The addition of Dijon Mustard at the start of a mayonnaise recipe is a technique that I learned at Le Cordon Bleu.  The Dijon Mustard is an emulsifying agent, so it helps when making mayonnaise quickly.  The flavor of the Dijon Mustard is not noticeable in the finished product. 
     Step 1:  Place these ingredients in a mixing bowl: 
     - 1/2 tablespoon of white wine vinegar
     - 1 teaspoon of lemon juice
     - 2 pinches of sea salt
     - 1 pinch of white pepper
     - 1 teaspoon of Dijon Mustard
     - 1 egg yolk (large egg)
     Whisk the ingredients till they are combined.
     Step 2:  Measure 1/4 cup of vegetable oil.  (canola oil is best)
     Measure 3/4 cup of vegetable oil.
     Step 3:  *Use the 1/4 cup of oil for this step.
     Slowly add 2 or 3 drops of oil at a time while constantly whisking to start the emulsion.
     Only add about 1/2 teaspoon of oil at a time while constantly whisking, till all of the remaining oil in the quarter cup is combined.  Wait to add the small increments of oil till each addition emulsifies.
     *The emulsion will thicken and ribbons appear on the surface at this point.
     Step 4:  *Now that the start of the emulsion is stable and thick, combining the remaining oil will be easier to do.  The rate of steaming the oil should be like adding 1 tablespoon at a time.  Keep in mind that if the oil is added too fast, it will not emulsify and the mixture will break.  
     Start adding a very thin stream of the oil from the 3/4 cup container while constantly whisking.
     Step 5:  Continue whisking while slowly steaming the oil, till all of the oil is combined.
     Step 6:  Check the consistency of the mayonnaise.  The finished mayonnaise should be just thick enough for a thin tablespoon to stand straight up when inserted.
     *If the mayonnaise way too thick, then add 1/2 teaspoon to 1 teaspoon of warm water while whisking, so the mayonnaise texture is less heavy.
     Step 7:  Place the mayonnaise in a container.
     Chill to 41ºF in a refrigerator.  The mayonnaise can be kept chilled for 7 days.  
     Shrimp and Scallop Imperial:
     This recipe yields 1 entrée.
     Step 1:  Place 1 egg yolk (large egg) in a second mixing bowl.
     Add 1/4 cup of cream.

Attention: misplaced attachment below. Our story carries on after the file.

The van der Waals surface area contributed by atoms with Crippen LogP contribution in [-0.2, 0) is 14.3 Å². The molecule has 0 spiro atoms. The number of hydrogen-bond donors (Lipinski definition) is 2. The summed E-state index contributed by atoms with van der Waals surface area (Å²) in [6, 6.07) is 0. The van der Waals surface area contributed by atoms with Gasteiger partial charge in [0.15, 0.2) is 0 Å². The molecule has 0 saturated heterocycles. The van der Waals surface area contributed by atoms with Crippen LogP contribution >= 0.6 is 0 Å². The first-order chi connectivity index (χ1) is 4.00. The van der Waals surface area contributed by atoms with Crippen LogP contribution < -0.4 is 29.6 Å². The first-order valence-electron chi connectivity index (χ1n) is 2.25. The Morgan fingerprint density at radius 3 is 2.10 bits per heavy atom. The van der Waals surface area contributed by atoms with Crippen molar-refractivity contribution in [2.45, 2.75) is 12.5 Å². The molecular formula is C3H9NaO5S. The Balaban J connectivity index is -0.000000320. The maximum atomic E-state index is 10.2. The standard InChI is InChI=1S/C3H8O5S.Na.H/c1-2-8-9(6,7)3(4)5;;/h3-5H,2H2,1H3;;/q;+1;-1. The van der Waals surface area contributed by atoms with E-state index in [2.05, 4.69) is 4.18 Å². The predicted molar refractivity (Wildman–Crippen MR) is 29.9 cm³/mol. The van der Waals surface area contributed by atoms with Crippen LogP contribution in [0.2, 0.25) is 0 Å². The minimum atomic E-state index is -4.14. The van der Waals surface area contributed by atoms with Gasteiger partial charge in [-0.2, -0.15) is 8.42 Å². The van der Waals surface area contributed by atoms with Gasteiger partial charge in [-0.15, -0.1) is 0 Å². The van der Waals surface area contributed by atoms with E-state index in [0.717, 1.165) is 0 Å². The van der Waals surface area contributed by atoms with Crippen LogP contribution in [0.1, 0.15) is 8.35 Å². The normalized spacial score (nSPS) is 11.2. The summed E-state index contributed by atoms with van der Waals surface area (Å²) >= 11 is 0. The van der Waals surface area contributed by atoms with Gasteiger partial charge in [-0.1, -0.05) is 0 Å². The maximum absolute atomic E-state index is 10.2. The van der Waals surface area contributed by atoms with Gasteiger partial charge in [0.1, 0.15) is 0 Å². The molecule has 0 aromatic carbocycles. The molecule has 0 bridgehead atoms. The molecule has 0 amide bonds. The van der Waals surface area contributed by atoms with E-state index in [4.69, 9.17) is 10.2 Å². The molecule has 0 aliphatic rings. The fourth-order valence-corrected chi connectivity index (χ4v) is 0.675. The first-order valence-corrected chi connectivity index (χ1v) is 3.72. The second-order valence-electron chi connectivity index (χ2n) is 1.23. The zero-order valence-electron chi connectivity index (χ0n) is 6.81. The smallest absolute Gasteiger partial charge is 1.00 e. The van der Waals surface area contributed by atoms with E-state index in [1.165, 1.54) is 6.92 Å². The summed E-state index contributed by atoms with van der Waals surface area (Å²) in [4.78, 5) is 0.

Add 1/3 cup of mayonnaise.
     Add 1/2 teaspoon of dijon mustard.
     Add 1/2 teaspoon of lemon juice.
     Step 2:  Add 1 teaspoon of minced shallot.
     Add 2 tablespoons of thin sliced green onion.
     Add 1 tablespoon of diced pimiento.
     Step 3:  Add 1 pinch of sea salt and white pepper.
     Add 1 pinch of cayenne pepper.
     Add 1 pinch of tarragon.
     Add 1 teaspoon of chopped Italian Parsley.
     Gently whisk till blended.
     Step 4:  Add 10 to 12 medium size shrimp that are peeled and deveined.  (Remove the tails.)
     Add 3 ounces of small bay scallops.
     Stir the ingredients together.
     Step 5:  Brush a single portion size casserole dish with melted unsalted butter.  (A 1 3/4 cup to 2 cup capacity oval casserole dish is good.)
     Place the Shrimp and Scallop Imperial mixture in the casserole dish.
     Step 6:  Place the baking dish on a baking pan.
     Place the pan in a 350ºF oven.
     Bake till the surface of the Imperial Custard becomes a light golden brown color.
     *The custard should gel and the seafood will be fully cooked when the internal temperature is about 165ºF.
     Step 7:  Remove the pan from the oven.
     Place the Shrimp and Scallop Imperial casserole dish on a doily lined serving platter.
     Garnish with Italian Parsley sprigs.
     Serve with crostini, toast or sliced French bread on the side.
     The texture of Shrimp and Scallop Imperial is light, puffy and elegant.  The aroma is enticing!